chanceOfThisToInv is the probability that in the current situation, the attacker will score zero hits on me.

chanceOfInvToThis is the probability that in the reverse of this situation (I scored no hits so now it’s the attacker’s go) I will score zero hits in return on my attacker.

chanceOfThisToWinGivenNotLoop is the probability that *if* I do not score no hits, then I will go on to win. To calculate it, we work out for each possible number of hits what our best move is, and then for that move take the inverse of the possibility of winning (because that’s the situation our attcker will then be in), and multiply it by the probability of scoring that number of hits.

We then divide the total by the total chance of not scoring no hits.

chanceOfInvToLoseGivenNotLoop is calculated correspondingly.

Now, what’s my win probability?

To figure that out, I will have to sumultaneously figure out winProb and invLoseProb, I think, because they depend on one another.

First, let’s shrink the size of those variable names

ti = this to inv it = inv to this rw = raw win pobability, ignoring the loop ril = raw invers lose probability, ignoring the loop. wp = win probaibility ilp = inverse lose probability wp = (1-ti) rw + ti ilp ilp = (1-it) ril + it wp

Ahh crapsicks. I hate these. Actually, no I dont, it’s just been a while since I did one.

wp = (1-ti) rw + ti [ (1-it) ril + it wp ] wp = (1-ti) rw + ti (1-it) ril + ti it wp wp - ti it wp = (1-ti) rw + ti (1-it) ril wp = [ (1-ti) rw + ti (1-it) ril ] / (1 - ti it) ilp = (1-it) ril + it [ (1-ti) rw + ti ilp ] ilp = (1-it) ril + it (1-ti) rw + it ti ilp ilp - it ti ilp = (1-it) ril + it (1-ti) rw ilp = [ (1-it) ril + it (1-ti) rw ] / ( 1 - it ti)

So.

wp = [ (1-ti) rw + ti (1-it) ril ] / (1 - ti it) ilp = [ (1-it) ril + it (1-ti) rw ] / ( 1 - it ti)

Hmm, some common terms there. Rearranging:

wp = [ ti (1-it) ril + (1-ti) rw ] / (1 - it ti) ilp = [ (1-it) ril + it (1-ti) rw ] / ( 1 - it ti)

Damn! Look at all those multiplications of ril by (1-it)! Recall that we divided by 1-it to get to where we are. Maybe we can just use what we already have? I’ll call them ‘simple win’ and ‘simple inverse lose’

wp = [ ti sil + sw ] / (1 - it ti) ilp = [ sil + it sw ] / ( 1 - it ti)

Weird! Can it really be that simple?

On a 1, I lose; on a 2-3, I win; on a 4-0 I pass the dice to you. .1, .2, .7

On a 1-5, you lose. On a 6, you win. On a 7-0, you pass the dice to me. .5, .1, .4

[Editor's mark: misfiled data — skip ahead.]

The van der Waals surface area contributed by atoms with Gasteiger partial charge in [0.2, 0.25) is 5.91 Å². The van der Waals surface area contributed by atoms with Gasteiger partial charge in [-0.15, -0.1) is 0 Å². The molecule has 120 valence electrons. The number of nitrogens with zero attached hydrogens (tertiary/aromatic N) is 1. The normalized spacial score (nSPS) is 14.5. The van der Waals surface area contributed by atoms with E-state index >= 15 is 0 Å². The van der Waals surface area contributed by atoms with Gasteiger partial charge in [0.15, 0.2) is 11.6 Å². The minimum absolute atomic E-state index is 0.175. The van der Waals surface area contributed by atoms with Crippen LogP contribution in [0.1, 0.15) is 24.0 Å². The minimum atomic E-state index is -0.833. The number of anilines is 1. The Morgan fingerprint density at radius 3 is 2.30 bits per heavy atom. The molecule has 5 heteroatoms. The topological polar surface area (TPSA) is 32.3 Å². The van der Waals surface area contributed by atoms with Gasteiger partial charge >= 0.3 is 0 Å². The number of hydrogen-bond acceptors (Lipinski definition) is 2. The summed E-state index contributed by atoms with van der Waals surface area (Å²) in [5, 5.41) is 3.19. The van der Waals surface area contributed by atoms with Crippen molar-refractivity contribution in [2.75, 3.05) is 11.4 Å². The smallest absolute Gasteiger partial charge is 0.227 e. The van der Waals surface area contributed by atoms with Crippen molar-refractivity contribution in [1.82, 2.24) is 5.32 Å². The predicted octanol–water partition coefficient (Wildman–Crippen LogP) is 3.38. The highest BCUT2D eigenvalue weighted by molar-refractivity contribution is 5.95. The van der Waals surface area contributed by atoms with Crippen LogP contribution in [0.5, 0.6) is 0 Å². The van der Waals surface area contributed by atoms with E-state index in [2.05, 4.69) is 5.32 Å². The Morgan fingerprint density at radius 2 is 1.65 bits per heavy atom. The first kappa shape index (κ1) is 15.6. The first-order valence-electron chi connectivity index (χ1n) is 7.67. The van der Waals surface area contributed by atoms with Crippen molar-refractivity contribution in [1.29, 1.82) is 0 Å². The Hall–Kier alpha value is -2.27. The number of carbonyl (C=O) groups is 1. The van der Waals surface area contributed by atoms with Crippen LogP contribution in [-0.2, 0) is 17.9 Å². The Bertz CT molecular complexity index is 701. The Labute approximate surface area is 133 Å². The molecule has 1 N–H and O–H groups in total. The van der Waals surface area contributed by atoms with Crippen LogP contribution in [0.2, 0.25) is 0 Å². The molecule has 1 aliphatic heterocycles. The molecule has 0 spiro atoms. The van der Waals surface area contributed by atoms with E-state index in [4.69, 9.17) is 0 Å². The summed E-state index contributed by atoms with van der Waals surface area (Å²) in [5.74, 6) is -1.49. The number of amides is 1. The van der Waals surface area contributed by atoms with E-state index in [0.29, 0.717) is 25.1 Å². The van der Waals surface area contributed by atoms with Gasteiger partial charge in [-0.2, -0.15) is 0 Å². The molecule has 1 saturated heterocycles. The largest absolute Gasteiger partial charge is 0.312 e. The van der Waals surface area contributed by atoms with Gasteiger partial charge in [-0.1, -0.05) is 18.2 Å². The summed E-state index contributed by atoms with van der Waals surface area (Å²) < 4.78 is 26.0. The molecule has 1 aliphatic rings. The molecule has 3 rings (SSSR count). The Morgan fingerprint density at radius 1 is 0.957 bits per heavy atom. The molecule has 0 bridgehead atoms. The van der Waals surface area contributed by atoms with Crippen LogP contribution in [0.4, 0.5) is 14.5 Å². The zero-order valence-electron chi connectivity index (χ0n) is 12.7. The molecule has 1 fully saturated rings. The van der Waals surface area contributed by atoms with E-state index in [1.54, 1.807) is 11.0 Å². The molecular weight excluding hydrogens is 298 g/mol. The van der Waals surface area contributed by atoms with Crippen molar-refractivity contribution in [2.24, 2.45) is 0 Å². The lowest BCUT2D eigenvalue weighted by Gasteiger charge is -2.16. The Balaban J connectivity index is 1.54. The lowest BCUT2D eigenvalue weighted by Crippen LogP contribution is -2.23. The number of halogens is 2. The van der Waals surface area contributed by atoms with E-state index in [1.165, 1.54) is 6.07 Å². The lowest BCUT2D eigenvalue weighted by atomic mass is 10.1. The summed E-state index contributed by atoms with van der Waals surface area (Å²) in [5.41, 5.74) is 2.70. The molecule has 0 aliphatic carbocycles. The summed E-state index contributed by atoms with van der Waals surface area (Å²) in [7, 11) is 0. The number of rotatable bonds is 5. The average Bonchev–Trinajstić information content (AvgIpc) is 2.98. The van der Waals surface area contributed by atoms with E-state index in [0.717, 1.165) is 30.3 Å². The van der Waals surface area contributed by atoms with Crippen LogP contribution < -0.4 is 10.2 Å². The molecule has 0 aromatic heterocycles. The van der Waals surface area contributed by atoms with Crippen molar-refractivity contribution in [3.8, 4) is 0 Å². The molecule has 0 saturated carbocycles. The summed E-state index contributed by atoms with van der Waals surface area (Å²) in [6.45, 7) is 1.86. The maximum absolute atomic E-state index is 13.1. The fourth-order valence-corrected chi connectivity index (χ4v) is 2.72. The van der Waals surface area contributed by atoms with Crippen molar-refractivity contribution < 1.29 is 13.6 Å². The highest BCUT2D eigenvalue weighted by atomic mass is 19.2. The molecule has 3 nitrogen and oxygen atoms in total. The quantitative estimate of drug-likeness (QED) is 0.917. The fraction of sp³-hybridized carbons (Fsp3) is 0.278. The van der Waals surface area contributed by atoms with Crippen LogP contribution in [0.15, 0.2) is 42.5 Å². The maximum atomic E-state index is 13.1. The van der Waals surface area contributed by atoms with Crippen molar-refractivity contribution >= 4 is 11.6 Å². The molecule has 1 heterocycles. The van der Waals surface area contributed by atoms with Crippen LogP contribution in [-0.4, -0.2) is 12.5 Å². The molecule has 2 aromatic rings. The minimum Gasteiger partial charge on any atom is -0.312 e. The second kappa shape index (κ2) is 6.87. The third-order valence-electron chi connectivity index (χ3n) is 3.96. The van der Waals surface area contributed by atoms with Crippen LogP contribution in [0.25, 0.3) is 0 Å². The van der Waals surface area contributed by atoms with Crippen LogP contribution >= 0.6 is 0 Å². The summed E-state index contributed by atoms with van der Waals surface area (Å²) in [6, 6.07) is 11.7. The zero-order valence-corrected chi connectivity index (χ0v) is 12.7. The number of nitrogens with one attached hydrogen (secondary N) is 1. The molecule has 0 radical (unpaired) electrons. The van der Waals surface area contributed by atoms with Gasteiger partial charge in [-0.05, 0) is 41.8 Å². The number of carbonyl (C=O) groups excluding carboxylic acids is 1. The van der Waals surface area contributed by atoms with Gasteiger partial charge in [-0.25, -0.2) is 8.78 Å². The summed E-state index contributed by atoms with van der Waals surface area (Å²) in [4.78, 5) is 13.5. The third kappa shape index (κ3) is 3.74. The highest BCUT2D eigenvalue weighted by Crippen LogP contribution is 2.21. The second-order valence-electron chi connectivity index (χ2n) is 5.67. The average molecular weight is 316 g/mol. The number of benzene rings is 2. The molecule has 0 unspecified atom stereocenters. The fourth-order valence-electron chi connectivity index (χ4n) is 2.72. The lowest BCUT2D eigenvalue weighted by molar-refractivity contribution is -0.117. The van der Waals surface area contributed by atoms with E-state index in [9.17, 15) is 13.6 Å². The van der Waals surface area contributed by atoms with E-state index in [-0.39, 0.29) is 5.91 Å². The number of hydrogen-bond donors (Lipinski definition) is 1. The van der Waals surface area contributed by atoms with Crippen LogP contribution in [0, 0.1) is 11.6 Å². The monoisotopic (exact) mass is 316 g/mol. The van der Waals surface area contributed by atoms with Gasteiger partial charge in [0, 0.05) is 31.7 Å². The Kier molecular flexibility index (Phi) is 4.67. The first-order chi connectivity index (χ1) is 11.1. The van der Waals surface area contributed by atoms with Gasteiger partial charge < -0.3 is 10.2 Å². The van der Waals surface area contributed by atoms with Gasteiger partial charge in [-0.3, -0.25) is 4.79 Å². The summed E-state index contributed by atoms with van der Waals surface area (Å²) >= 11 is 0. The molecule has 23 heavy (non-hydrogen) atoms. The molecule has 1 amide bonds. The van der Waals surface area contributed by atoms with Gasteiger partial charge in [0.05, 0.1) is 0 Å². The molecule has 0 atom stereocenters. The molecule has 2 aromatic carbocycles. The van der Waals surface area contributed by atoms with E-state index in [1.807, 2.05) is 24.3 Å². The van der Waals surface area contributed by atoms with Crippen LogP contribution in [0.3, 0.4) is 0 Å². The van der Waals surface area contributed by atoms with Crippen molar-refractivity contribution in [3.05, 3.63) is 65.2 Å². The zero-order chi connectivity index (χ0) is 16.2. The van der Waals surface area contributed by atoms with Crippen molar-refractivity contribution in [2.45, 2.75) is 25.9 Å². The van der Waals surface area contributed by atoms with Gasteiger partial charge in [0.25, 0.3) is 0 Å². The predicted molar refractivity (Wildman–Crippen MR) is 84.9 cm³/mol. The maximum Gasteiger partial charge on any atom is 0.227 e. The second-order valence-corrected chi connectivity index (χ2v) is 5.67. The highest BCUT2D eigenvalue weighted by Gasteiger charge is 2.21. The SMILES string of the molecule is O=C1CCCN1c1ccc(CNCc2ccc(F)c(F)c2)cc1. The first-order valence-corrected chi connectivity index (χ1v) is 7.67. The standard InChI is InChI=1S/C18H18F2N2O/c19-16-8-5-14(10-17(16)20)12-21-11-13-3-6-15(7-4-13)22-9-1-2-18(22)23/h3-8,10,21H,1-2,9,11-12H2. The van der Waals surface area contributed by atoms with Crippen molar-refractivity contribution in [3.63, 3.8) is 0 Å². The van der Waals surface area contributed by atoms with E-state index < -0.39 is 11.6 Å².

wp = [ .7 .5 + .2 ] / (1 - .28) = .55 / .72 = .763 ilp = [ .5 + .4 .2 ] / ( 1 - .28) = .58 / .72 = .806

The numbers are different because they are in the form of expressing my chance of winning given who is currently holding the dice.

Now, let’s describe the game from the inverse POV.

On a 1-5, I lose. On a 6, I win. On a 7-0, I pass the dice to yoy. .5, .1, .4

On a 1, You lose; on a 2-3, You win; on a 4-0 you pass the dice to me. .1, .2, .7

wp = [ .4 .1 + .1 ] / (1 - .28) = .14 / .72 = ilp = [ .1 + .7 .1 ] / ( 1 - .28) = .17 / .72 =

And you can see that .14+.58 is .72 and .17+.55 is also .72.

I feel good. That’s how I’ll calculate it.

Ok! I have calculated the base probabilities. Code is here if you dare:

https://github.com/PaulMurrayCbr/Spartacus.git

Next problem is working out how to navigate the tree of possible situations.

A battle situation is a defender attack/defense and a attacker attack/defense. There are 1296 possible situations, which is a pretty manageable number.

Each situation has a probablility of being a *loss* for the defender. The probability is equal to the probability of the loss given each number of possible hits, multiplied by the probability of getting that many hits.

If the number of hits is zero, you havben’t lost. Probability zero (whew!).

If the number of hits is more than your total amount of dice minus two (because you need to retain at least one attack and on defense die), then the loss probability should you get that many hits is 1. You have lost.

If not, then run through each way that you can distribute the hits, and then reverse the attacker/defender situation. Pick the highest loss probability of these sitiations. That’s the move you should make, and your loss probability for that many hits is the 1-p of the reversed situtation.

Now, this sounds staggeringly recursive, but it isn’t because as you calculate these situation probabilities you cache them. So meh. So how do we work out in what order to calculate these situations, such that for every situation we know that the reverse situation has already been done?

Well, one way is to order the situations by total number of dice.

The other way is to write it recursively, use caching as a recursion short-cut, ant let the algorithm do it in whatever sequence it prefers. That’s the easy way and that’s the way I’ll do it.

The remaining problem is: how to exhibit the results? Well, hopefully there will be a general rule eg: “if you have more dice than your opponent, take it off defense, else take it off attack”. Discovering that general rule is the point of the exercise.

Wrong, wrong, wrong.

If the number of hits is zero, then the probability of loss is the 1-p probability of loss for the reverse situation. The problem is that there’s a probability that the reverse situation will also have zero hits, and this creates an infinite recursion if we do it recursively.

Of course, we are crating a Markov Chain. Or network. I’ll have to look into it a trifle more closely.